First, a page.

The video was posted amid ongoing friction between the NAACP and the tea party movement, each of which were accusing the other of having racist elements among their ranks. Breitbart said at the time that the video showed the NAACP condoning racist comments from a government official.
The full video, however, shows Sherrod explaining to the audience how she eventually became friends with the farmer and helped him save his land from foreclosure.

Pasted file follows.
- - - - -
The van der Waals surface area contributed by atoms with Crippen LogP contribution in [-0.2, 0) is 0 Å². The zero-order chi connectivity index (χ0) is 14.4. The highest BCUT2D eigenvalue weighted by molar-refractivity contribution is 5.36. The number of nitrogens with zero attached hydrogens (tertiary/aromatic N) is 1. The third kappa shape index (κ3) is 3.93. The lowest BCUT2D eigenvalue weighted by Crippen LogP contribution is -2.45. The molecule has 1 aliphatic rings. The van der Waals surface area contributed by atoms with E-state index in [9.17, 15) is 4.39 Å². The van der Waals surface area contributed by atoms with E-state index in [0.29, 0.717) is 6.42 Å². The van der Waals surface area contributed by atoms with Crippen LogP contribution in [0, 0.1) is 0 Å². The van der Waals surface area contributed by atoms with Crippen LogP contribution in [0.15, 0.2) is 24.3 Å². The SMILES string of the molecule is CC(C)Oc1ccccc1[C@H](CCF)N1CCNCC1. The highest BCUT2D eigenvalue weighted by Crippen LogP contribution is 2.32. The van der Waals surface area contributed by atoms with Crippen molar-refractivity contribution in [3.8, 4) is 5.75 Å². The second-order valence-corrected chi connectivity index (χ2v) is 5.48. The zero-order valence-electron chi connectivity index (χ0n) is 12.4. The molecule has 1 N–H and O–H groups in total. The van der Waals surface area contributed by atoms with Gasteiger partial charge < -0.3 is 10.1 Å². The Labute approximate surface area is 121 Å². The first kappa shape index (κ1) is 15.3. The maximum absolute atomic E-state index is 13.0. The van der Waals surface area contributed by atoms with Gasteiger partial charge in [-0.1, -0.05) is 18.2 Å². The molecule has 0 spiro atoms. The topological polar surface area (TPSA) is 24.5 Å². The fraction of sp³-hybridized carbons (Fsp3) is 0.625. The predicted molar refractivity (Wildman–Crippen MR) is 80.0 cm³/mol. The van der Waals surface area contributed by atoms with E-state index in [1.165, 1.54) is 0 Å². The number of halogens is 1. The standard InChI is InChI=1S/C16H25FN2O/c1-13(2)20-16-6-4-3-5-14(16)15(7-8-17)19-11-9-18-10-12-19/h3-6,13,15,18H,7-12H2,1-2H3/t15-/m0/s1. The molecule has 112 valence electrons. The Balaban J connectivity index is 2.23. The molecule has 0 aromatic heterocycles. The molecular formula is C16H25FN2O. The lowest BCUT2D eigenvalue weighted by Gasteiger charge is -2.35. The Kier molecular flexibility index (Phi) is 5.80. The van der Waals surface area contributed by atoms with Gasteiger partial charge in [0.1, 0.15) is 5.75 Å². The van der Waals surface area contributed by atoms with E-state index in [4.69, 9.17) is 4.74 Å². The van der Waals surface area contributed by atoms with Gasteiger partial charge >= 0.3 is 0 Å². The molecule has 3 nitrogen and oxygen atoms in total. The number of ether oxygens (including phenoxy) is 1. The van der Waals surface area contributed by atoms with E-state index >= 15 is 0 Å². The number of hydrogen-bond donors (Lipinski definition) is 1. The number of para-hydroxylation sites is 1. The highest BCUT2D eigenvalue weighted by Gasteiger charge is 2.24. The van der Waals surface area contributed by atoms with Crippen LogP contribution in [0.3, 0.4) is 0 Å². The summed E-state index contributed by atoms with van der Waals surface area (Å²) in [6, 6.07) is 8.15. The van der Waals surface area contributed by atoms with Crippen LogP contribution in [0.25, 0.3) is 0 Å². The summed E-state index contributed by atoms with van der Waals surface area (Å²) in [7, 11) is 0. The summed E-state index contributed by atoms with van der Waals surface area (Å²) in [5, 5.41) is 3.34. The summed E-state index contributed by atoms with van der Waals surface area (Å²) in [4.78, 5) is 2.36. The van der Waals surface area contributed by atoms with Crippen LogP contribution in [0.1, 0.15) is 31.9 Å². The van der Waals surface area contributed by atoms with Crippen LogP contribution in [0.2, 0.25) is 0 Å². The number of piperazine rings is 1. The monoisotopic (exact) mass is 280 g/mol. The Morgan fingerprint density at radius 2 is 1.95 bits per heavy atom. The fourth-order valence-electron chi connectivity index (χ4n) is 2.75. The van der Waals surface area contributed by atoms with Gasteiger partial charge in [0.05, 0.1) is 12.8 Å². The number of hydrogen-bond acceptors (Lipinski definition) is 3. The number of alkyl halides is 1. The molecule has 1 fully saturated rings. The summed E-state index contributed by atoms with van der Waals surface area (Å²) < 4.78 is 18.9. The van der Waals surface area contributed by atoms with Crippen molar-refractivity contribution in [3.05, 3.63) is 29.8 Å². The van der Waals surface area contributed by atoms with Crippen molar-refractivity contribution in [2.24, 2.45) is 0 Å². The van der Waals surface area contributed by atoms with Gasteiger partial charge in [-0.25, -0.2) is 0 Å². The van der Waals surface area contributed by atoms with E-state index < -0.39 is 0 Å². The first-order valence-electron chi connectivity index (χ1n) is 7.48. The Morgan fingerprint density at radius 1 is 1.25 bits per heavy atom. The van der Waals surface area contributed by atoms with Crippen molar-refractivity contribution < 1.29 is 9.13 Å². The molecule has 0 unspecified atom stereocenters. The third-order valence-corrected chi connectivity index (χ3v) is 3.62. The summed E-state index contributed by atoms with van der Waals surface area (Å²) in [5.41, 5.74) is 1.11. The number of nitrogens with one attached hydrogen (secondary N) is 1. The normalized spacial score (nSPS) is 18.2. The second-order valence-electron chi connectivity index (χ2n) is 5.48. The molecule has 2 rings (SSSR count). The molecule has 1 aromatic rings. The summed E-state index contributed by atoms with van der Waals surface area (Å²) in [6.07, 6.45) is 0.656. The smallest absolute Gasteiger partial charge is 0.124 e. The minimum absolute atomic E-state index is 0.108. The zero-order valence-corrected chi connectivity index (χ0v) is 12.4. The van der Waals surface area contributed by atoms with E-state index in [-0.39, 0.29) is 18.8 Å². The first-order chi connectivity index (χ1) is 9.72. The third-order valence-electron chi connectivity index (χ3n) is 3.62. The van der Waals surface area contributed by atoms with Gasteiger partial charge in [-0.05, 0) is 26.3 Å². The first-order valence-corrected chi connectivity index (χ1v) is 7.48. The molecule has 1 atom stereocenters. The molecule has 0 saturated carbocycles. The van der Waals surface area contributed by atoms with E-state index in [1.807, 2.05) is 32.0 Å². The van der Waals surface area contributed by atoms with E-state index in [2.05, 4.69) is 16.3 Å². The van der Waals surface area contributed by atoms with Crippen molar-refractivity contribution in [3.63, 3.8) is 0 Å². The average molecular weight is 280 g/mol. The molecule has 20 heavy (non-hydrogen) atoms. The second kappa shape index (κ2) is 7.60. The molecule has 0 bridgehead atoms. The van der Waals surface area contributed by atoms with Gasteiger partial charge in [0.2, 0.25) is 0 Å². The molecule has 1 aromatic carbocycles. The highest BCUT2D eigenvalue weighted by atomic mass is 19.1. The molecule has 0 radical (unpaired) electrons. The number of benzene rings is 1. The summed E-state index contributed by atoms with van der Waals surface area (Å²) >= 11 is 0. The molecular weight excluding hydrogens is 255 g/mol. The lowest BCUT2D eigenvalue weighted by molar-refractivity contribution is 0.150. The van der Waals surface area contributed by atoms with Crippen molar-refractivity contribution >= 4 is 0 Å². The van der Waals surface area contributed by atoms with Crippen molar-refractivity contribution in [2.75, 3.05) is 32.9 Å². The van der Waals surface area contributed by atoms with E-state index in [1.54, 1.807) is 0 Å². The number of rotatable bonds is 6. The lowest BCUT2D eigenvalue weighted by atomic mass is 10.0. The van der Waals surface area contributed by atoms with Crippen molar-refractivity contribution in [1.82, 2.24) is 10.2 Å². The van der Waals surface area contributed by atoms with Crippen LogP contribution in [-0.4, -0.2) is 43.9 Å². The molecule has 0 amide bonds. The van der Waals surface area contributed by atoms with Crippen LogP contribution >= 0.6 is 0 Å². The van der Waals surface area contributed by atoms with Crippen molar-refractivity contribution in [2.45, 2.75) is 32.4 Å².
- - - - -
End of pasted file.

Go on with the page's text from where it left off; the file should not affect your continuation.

Brown, the lawyer for O’Connor, defended the bloggers’ actions and said the suit should be dismissed under the anti-SLAPP law, designed to prevent strategic lawsuits against public participation, because Breitbart’s post was opinion. “She was a public official who saw the world through a racial prism,” Brown said of Sherrod.
The case has been closely watched as a test of the District of Columbia’s anti-SLAPP statute.
Brown asked the three judges to consider the precedent this case would have.
“It is in courts like this where First Amendment law is made,” he said.